It's a silly question. What would be more telling would be to ask whether the sprinter would be better at lifting weight than the power-lifter is at running; vice-versa and etc.
But what ultimately matters is what a person can actually do in real life. Outside of competitive sports, there is no reward for extreme specialization. The reality is day to day tasks require strength AND stamina AND flexibility AND agility AND balance. Emergency situations even more so.
Going back to the question of "fit for what", the answer is: "fit for real life. Fit for emergencies. Fit for everything."
Fitness means not hurting your back when you carry something heavy up the stairs.
Strength training builds not only stronger muscles, but also stronger tendons, ligaments, and bones. As a result, being strong and fit means your entire body is tougher, and when you get into a minor car crash, you are less likely to get injured, and/or sustain lighter injury and recover faster.
Fitness can mean the difference between escape/fighting back and being a victim. Fitness can mean the difference between saving lives in an emergency, or being one of the people who needs saving.
-Strength (of ALL of the major and minor muscle groups, including stabilizers)
-Agility, Coordination and Balance
Being fit means having ALL of them. Having a lot of one does not imply having the others. Which means it is very possible to have a power-lifter, ultra-marathoner, or sprinter who isn't really "fit" in the general sense of the word. A great many exercises - including many that are very common - won't improve general fitness. Some don't improve any area of fitness at all.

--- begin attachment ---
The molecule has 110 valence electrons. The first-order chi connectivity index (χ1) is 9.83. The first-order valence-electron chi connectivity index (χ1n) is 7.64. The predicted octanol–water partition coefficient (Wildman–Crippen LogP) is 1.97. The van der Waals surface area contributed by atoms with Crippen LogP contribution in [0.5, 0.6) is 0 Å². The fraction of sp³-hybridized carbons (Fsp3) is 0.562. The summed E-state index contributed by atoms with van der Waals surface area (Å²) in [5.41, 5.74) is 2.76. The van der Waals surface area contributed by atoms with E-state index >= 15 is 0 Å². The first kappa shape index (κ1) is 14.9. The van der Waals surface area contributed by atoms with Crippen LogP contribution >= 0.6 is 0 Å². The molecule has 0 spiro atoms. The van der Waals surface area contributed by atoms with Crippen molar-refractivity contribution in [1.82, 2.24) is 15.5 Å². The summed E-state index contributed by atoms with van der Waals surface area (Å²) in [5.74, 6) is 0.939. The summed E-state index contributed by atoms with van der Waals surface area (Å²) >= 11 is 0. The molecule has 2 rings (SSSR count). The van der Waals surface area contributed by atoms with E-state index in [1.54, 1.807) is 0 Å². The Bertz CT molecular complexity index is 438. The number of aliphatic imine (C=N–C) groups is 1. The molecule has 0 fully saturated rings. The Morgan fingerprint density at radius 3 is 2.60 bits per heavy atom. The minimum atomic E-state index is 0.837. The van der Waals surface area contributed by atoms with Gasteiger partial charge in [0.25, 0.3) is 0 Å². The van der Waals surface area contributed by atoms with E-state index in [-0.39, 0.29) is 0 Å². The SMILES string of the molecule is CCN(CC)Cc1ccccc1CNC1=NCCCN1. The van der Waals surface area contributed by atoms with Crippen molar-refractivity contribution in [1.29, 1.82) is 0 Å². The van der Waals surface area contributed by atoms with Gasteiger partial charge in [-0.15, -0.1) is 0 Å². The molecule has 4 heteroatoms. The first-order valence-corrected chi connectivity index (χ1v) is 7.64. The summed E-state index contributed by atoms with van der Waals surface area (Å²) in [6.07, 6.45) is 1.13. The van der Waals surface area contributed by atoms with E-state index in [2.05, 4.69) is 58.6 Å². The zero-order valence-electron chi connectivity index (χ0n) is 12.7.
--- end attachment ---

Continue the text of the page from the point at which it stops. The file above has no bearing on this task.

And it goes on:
That truth right there eliminates a whole lot of excuses. You just have to do it! I can't make you do it.
Most people - especially those who are sedentary - would be surprised to find out just how much exercise is recommended, not for athletes, but for regular everyday people, just to maintain minimum levels of general health and fitness. Not for competing, not for losing weight*, just to be an ordinary healthy person. The CDC recommends a MINIMUM of 75 minutes per week of intense aerobic exercise, in addition to regular strength exercise. They go on to say that what would be better is 150 minutes of vigorous exercise in addition to strength training. This breaks down to 20 minutes a day, 7 days a week (or 30 minutes a day, 5 days a week), of running, swimming, basketball, etc, plus weight-lifting and/or calisthenics a few days per week, for at least as much time. I say that this should be the minimum everyone demands for themselves.
Every single day?
Like, not just until I lose 5 lbs or can run a 5 minute mile, but, forever?
Like clock work. (I mean, you do brush your teeth every day, right?)
Really, it's not that bad. Think of it as preventative health care.
That volume is to maintain health. If a person is trying to get stronger, or faster, or lose weight*, or whatever, that amount needs to be increased even more.
We want it to be something we do every now and then, when we feel like it, when we "have time".